When Google begun a staged upgrade of its local business search tool from Google Places to Google+ Local centered around a new dashboard, the online world has been buzzing with chatter and feedback ever since.
It is perhaps too early to conclude whether these changes have been for the better or worse. Users have reported while some changes focus on the cosmetic and aesthetic appeal that reinforce the Google brand in terms of a unified look and feel, other improvements such as speed of updates to local listings was seen as a significant benefit worthy of the upgrade alone.
Not all quirks and annoyances have been ironed out completely though, such as the cumbersome verification process for listings remaining the same. Google also admits some of the changes are very much version 1.0, which means it is still work in progress, and there is plenty more to come in the months ahead.
Here, then, is our definitive guide to the new dashboard, highlighting the transition from Google Places to Google+ Local, detailing the changes that have occurred and commenting on whether it was for better or worse.
First, lets begin with the improvements:
1. New Google+ design with unified look and feel across all products
The new dashboard has a design that is more consistent with the updated look and feel common across all its products. In fact if you’re a regular user of Google+ you’ll feel right at home, with navigation options in the left-hand column, separate tabs for managing listing information, a specific Google+ Local page, AdWords Express ads and Offers.
2. Better and more integration with other Google products
The new dashboard will also give local business owners a way to access the social features of Google+, such as sharing photos, videos or posts. It will only apply to local business owners with a Google+ account though; those that don’t have it will be missing this navigation tab in their dashboard.
3. Faster updates on Google Maps and other services
Here’s what Google says about the new improvements in update speeds with the new dashboard.
“Most edits made via the upgraded user interface now appear on Google Maps and our suite of other services within 48 hours. As before, we may continue to moderate changes to ensure the highest quality local experience.”
4. New helpful interface guides users
As well as the aesthetic changes to the interface and look and feel, bringing the new dashboard into alignment with other current generation Google products and services, the new interface also implements new contextual, inline, tips and advice on how best to go about filling in the various fields. Compared to the old dashboard, there are now less fields to complete, which must be an improvement for most users, but may mean less customization options for local SEO so not everyone will be pleased with the changes. Google does at least provide lots of help and advice now with the new interface, making it much clearer how SMBs should go about completing the various fields without breaking rules detrimental to listing effectiveness.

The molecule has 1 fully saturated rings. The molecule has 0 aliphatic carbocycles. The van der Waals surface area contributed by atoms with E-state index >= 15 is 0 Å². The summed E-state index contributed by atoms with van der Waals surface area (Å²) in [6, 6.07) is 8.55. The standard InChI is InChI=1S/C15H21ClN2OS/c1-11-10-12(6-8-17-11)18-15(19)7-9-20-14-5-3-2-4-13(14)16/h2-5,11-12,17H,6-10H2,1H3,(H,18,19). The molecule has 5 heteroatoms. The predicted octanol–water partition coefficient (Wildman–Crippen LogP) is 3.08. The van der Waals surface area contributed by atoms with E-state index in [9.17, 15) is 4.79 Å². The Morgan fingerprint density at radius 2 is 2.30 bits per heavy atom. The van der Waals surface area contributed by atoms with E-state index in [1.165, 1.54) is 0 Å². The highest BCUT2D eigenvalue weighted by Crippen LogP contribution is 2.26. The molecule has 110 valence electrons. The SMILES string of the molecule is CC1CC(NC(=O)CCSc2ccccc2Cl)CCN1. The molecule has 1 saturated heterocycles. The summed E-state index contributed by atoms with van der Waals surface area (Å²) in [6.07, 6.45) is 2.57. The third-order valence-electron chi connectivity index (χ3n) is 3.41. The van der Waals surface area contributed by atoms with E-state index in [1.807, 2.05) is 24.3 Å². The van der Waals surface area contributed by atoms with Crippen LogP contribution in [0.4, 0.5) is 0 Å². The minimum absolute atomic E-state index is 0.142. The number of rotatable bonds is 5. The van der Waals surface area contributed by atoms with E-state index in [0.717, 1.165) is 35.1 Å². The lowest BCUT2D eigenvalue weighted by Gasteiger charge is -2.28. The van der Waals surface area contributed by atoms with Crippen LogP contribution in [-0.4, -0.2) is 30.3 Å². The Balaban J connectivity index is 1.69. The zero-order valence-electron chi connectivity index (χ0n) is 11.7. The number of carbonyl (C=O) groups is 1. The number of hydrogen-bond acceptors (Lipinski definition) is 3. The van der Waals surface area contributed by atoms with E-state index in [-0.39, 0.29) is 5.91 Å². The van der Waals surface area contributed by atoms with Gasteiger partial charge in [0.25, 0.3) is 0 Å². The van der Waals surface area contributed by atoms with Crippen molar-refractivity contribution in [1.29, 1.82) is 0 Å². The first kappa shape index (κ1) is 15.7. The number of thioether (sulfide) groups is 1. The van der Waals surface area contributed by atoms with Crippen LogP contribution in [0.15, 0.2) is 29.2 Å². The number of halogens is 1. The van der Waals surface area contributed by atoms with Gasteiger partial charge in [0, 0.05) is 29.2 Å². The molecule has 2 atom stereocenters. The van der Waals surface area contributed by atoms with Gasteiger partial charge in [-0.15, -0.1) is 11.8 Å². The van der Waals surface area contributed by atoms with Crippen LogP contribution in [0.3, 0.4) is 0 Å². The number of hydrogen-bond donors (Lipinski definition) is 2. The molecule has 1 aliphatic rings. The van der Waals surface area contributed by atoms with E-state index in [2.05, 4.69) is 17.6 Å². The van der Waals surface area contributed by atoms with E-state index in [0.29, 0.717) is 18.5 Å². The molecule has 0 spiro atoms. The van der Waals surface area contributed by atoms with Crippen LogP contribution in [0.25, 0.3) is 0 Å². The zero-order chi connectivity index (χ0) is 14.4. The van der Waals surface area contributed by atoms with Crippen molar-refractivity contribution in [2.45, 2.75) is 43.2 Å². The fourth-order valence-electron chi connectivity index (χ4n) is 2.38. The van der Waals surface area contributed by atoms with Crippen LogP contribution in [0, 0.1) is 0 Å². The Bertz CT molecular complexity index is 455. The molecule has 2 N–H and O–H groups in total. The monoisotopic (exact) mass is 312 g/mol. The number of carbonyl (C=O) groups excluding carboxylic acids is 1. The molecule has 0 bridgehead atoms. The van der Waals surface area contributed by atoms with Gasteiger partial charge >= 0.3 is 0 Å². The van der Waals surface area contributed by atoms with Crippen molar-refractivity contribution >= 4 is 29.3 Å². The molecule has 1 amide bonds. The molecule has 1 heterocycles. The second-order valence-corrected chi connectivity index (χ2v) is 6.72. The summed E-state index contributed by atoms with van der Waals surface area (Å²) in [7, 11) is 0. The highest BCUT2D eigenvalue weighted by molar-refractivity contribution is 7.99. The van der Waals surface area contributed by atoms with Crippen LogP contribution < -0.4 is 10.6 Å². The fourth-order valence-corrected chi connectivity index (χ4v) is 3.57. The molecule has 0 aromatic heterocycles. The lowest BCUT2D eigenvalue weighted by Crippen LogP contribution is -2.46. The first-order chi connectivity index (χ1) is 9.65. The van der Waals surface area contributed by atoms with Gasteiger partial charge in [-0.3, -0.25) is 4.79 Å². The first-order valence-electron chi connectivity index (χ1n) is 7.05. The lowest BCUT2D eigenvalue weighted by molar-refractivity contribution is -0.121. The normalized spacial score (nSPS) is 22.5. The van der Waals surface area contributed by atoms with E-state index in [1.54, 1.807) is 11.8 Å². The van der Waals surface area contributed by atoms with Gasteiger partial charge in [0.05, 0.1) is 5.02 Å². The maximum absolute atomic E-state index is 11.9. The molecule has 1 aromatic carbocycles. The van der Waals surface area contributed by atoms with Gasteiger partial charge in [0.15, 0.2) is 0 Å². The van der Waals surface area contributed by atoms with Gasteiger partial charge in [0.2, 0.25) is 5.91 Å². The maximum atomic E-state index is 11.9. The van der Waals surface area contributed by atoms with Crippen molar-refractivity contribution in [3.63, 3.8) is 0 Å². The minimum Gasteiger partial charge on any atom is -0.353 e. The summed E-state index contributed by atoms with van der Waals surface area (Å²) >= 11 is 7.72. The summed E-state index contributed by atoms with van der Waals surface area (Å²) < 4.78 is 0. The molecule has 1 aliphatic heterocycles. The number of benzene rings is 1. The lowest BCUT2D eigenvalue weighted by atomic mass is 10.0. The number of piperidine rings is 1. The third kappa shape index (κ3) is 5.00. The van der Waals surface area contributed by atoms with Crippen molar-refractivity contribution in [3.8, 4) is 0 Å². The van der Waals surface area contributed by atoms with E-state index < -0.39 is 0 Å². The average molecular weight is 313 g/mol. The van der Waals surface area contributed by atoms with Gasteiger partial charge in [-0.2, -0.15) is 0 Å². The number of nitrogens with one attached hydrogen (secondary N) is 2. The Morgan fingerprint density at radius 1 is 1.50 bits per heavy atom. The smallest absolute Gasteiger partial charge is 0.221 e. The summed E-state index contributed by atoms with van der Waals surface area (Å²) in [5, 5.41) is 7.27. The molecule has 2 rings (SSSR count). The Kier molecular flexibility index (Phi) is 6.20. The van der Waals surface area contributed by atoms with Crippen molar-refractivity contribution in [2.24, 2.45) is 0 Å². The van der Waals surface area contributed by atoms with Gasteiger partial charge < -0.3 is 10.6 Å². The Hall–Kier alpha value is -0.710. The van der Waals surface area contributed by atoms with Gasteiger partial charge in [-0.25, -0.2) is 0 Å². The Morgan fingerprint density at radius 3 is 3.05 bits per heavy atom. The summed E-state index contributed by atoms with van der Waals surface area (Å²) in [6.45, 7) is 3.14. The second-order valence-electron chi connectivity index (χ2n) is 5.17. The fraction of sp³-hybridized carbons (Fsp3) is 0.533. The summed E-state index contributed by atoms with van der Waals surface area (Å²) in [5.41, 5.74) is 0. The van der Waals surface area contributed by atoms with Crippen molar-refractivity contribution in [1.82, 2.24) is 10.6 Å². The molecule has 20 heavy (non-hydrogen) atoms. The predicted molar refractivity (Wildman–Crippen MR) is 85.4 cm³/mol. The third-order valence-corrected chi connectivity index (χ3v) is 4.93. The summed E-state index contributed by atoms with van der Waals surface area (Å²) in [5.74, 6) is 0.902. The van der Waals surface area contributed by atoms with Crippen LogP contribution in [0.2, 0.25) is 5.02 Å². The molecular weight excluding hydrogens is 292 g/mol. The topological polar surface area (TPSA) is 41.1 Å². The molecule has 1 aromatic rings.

5. Google+ Local app for iPhone
Together with the new Google Places Dashboard, Google have also released an app available as a free download on the iTunes app store. This is a new tool that allows local business owners to manage their Google Places for Business listing on the iPhone and iPod Touch.
“Business owners can use the app to: – Verify your business listing directly from your phone – Update your business information: hours, address, contact information, and description – Post beautiful pictures of your business on your local Google+ page – Track web traffic going to your listing – Manage multiple business locations from one app”
Now we list the little annoyances that should have been fixed but weren’t, and changes that may not have been better than before:
1. Verification process still cumbersome
If you thought all of the improvements above meant we now also have a newly streamlined verification process for listings, I’m afraid you’re in for a disappointment! As before, businesses will still need to get a PIN via email, SMS or by a phone call and verify using the PIN to take control of their listing before they can make any changes.
2. No more custom categories for local SEOs
When businesses decide what categories to list themselves in, the new dashboard allows more predefined categories than before; up to 10, chosen from a list. The downside to the changes is that they won’t be able to create custom categories anymore, but to appease existing users any older listings with custom categories will remain as they are.
And finally changes that are much needed which Google needs to do better on:
1. Terrible analytics remain
Although the interface for reporting looks like it has improved, the underlying data reported on hasn’t changed, which is a real shame and something Google should prioritize and improve upon. Like before, you’ll be able to get approximate views, clicks and call-to-action, and that’s about it. Google certainly has the capabilities to boost reporting features, but for some reason is lacking the will to do so. We hope Google address this aspect of the new dashboard soon.